The Top Three Reasons we see a business fail for are nothing like what the SBA says. We think the SBA folks are asking the wrong questions.
Before we get to the top three reasons, I must first ask, why did you want to start your business? Many owners tell me that they want freedom and to be in control. I felt that way too, and also found that a couple of my businesses ended up being a bigger burden. That got me asking why some businesses were fun and gave me the time off I wanted and others were worse that work.
Loss of Freedom
It is amazing how many people have an idea, and start to execute and then stop. One long time friend wanted to hand me his company and I would get 30% for marketing, producing, packaging and delivering his patented idea. I was stunned at how out of touch he was with reality. If he was lucky, he would et a 2% licensing fee on a deal like that.
During our conversations, I asked why he didn’t just do it himself. He confessed that he had been and for the last two years had not taken a day off. Essentially his failure to execute was to become my problem and he kept 70%. Of course he never found a sucker and the business is essentially dead.
When it comes down to it, I became a business owner because all of the people I hung out with were business owners. They got to drive better cars, take better vacations, and they seemed to have a lot more time off. That is where the idea for the Owners Play class came from years after I started making money it business. It wasn’t always that way though.
Three Reasons A Business Fails.
- Beating The Boss Syndrome. This group of people quit working for someone who they thought was “taking all the money” or “making too much”. They started a business to compete with the boss at a lower price only to find they were soon broke.
There is a reality to owning a business and that is that the costs are spread out among the customers. You can eliminate some of those costs like Costco and Home Depot by eliminating the middle man and selling in bulk. Do I really need 48 rolls of toilet paper every time I shop?
Thank fully this is one I have only seen repeated regularly, I have not done this myself.
- Raising the Bar. This group of people are at the top of their game. They think they can just hang a shingle and charge a premium price. then they want time off so they hire people in to “replicate themselves” or “take work off their plate”.
They go out and sell a service at their skill level, then hire people at half what they should be paid. These new employees can’t measure up, so they quickly get frustrated and leave. Many times the owner is stepping in to fix mistakes or deliver services the employees didn’t.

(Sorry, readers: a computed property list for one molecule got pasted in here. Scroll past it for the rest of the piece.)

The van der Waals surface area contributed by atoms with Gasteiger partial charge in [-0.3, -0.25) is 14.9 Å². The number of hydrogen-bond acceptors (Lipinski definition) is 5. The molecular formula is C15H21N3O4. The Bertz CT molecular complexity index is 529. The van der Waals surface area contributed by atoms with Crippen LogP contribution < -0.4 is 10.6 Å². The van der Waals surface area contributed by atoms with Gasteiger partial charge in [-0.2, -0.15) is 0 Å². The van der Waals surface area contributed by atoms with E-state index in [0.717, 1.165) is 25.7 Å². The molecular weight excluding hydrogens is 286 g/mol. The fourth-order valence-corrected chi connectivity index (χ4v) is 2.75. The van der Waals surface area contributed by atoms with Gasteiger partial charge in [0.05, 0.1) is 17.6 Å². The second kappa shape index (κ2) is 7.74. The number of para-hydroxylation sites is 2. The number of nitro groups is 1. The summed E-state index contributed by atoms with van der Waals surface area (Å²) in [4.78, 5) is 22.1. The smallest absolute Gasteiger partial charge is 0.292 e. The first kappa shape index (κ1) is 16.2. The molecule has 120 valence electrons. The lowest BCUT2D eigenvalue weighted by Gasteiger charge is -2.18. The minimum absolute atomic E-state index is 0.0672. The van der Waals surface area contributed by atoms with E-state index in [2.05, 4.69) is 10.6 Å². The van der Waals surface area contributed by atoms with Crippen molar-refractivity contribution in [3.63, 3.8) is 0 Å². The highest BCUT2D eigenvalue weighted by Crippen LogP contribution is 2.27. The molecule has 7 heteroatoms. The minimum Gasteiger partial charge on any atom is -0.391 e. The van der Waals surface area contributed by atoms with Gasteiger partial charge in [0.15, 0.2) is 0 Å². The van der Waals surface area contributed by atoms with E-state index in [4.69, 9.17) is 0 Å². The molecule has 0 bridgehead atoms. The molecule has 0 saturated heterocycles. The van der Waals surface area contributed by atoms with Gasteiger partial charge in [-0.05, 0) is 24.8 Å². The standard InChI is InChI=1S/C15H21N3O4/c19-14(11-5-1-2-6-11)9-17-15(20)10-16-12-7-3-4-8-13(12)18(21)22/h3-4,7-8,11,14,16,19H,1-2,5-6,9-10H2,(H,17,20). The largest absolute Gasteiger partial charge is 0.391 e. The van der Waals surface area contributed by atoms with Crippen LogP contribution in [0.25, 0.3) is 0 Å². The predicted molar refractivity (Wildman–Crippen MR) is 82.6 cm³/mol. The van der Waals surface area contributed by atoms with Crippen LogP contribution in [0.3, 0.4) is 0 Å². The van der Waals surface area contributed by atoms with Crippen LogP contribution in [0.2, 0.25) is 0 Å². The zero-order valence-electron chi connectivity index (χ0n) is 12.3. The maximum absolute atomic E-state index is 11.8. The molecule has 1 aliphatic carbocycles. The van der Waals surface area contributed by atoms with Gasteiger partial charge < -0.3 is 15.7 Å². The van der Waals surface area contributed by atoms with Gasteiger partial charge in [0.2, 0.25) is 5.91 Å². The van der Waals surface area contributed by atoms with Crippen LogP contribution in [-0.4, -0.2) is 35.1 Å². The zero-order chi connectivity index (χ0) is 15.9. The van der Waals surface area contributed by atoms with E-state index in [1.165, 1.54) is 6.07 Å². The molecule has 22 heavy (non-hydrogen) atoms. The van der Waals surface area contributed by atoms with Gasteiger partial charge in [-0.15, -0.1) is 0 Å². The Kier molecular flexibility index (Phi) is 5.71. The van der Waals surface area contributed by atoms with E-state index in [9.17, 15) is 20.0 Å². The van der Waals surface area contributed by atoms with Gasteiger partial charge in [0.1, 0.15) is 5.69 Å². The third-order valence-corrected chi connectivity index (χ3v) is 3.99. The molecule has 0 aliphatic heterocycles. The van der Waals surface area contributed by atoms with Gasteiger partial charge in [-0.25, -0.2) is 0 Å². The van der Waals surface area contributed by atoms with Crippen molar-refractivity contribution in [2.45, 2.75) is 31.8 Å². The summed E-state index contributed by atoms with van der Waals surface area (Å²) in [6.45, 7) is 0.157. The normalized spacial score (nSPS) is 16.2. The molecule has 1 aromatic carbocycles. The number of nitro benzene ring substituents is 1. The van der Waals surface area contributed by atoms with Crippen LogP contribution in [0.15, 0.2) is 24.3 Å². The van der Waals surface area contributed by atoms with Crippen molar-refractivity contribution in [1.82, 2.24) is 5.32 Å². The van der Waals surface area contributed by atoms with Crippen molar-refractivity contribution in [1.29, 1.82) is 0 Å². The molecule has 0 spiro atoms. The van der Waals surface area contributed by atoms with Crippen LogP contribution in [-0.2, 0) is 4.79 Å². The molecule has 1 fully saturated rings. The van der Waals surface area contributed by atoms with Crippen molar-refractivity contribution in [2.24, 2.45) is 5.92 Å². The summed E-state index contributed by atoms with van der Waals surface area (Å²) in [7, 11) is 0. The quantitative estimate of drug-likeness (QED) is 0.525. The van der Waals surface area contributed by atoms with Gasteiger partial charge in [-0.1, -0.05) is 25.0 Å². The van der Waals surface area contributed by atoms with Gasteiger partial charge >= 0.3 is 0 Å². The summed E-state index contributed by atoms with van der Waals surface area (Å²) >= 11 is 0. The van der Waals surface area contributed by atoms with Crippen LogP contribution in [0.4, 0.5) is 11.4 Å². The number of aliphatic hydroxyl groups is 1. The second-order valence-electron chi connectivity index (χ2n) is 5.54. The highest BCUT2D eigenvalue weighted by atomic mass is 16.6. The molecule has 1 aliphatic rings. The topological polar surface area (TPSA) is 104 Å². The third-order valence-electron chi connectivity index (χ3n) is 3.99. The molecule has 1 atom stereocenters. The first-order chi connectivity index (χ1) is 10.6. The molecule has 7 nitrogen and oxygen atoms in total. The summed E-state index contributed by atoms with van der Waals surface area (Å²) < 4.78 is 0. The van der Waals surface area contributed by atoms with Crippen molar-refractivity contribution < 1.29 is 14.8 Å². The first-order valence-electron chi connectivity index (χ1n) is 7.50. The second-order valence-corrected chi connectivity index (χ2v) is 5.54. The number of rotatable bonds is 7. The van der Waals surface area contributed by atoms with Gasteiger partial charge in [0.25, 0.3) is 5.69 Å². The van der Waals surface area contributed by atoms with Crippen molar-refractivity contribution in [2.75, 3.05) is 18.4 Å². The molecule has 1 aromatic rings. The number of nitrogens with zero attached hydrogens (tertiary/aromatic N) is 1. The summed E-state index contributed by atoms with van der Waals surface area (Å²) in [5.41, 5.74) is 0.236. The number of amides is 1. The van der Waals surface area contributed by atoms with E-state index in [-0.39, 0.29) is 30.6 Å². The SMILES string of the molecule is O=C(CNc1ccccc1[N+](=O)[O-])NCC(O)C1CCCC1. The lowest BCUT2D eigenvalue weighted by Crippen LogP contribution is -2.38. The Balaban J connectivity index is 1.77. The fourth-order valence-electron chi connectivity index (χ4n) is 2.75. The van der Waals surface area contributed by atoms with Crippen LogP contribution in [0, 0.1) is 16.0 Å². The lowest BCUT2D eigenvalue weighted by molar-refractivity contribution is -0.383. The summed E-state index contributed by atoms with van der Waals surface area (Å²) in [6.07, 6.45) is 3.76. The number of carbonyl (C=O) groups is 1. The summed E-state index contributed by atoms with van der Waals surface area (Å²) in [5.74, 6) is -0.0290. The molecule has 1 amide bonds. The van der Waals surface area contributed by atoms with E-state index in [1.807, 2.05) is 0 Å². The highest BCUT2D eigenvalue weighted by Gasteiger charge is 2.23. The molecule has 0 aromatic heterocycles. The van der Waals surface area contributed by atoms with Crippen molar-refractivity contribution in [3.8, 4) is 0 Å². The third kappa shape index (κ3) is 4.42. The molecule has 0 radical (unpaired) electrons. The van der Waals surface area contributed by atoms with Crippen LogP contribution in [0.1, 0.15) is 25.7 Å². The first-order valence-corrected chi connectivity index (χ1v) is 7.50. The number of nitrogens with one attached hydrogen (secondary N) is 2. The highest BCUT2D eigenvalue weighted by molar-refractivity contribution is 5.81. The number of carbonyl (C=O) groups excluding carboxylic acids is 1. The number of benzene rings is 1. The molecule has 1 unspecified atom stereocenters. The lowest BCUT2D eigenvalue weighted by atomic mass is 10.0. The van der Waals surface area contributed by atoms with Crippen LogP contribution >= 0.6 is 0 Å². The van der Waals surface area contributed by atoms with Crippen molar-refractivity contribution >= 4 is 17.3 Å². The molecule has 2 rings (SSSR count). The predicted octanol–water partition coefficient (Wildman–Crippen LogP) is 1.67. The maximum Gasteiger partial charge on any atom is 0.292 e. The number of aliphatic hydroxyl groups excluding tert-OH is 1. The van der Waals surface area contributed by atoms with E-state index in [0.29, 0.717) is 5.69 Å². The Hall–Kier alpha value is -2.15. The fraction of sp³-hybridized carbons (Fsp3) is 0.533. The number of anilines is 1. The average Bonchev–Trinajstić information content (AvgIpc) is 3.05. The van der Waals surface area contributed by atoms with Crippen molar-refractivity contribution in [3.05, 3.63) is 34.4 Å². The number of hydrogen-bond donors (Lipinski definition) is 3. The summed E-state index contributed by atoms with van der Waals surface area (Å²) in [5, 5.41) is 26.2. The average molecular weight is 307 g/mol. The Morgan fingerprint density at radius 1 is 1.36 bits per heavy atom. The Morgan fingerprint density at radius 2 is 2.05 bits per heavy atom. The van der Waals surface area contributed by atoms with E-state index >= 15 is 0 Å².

If you own a Pilates studio and everyone wants to take your class or none of your instructors measure up to your standards, this is your problem. If you own a restaurant and the servers are acting like order takers in a fast food restaurant, this is your problem.
This is a problem that I am all to familiar with, and confess I have done myself.
- Not Understanding Lead, Follow or Get Out Of the Way Syndrome. This one is getting more common among my clients and is among the toughest to fix. Simply put it usually stems from one of the first two, but is harder to identify because the owner keeps taking over without admitting it. If I don’t catch them, I can’t help them.
I wrote about this one on the Owners Play website last week. No where in the military teaching of “Lead, Follow or Get Out Of The Way” does it say “Move, let me do that.”.
There are other reasons too. Sometimes a business is started to solve an owners problem and the fact is there is no market for it. Other times, there is a great market but a bigger competitor undercuts you until you are out of business. That is essentially what the big box stores did to thousands of mom and pops across the country.
There Is A Solution
While not every business failure stems from these three problems, they are the three biggest by far that I see when trying to ‘save’ a business. Many customers think that great marketing will bring them customers and in turn more money. That is only true if the business has a great foundation.
Sadly many owners will never fess up to these three problems so they are classified as “under capitalized” or some other similar reason for failing.
If you would like us to help you with your marketing, don’t be surprised if you get some leadership coaching or join the Owners Play program. After all didn’t you become an owner so you could play?